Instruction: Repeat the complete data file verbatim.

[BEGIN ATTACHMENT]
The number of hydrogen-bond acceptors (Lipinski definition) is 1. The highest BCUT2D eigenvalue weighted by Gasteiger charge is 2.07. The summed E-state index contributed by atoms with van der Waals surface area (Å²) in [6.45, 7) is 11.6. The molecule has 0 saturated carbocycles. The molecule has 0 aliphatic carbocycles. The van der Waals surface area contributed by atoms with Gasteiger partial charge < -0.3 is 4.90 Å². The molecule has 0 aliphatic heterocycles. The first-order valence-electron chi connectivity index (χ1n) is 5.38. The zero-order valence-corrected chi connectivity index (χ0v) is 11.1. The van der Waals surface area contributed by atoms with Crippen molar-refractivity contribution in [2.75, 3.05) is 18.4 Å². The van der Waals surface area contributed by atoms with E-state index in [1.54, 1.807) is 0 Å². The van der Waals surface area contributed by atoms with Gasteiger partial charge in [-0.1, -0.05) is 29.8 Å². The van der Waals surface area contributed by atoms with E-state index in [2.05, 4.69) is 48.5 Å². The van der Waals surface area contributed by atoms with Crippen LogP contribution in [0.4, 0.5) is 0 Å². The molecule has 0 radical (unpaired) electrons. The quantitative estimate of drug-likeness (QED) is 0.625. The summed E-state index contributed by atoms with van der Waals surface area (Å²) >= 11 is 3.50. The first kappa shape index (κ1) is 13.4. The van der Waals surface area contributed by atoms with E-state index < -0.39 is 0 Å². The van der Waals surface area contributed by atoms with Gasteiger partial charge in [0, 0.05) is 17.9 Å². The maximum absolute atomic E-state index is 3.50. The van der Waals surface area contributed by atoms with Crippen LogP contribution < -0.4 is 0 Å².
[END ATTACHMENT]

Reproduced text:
The number of hydrogen-bond acceptors (Lipinski definition) is 1. The highest BCUT2D eigenvalue weighted by Gasteiger charge is 2.07. The summed E-state index contributed by atoms with van der Waals surface area (Å²) in [6.45, 7) is 11.6. The molecule has 0 saturated carbocycles. The molecule has 0 aliphatic carbocycles. The van der Waals surface area contributed by atoms with Gasteiger partial charge < -0.3 is 4.90 Å². The molecule has 0 aliphatic heterocycles. The first-order valence-electron chi connectivity index (χ1n) is 5.38. The zero-order valence-corrected chi connectivity index (χ0v) is 11.1. The van der Waals surface area contributed by atoms with Crippen molar-refractivity contribution in [2.75, 3.05) is 18.4 Å². The van der Waals surface area contributed by atoms with E-state index in [1.54, 1.807) is 0 Å². The van der Waals surface area contributed by atoms with Gasteiger partial charge in [-0.1, -0.05) is 29.8 Å². The van der Waals surface area contributed by atoms with E-state index in [2.05, 4.69) is 48.5 Å². The van der Waals surface area contributed by atoms with Crippen LogP contribution in [0.4, 0.5) is 0 Å². The molecule has 0 radical (unpaired) electrons. The quantitative estimate of drug-likeness (QED) is 0.625. The summed E-state index contributed by atoms with van der Waals surface area (Å²) >= 11 is 3.50. The first kappa shape index (κ1) is 13.4. The van der Waals surface area contributed by atoms with E-state index < -0.39 is 0 Å². The van der Waals surface area contributed by atoms with Gasteiger partial charge in [0, 0.05) is 17.9 Å². The maximum absolute atomic E-state index is 3.50. The van der Waals surface area contributed by atoms with Crippen LogP contribution < -0.4 is 0 Å².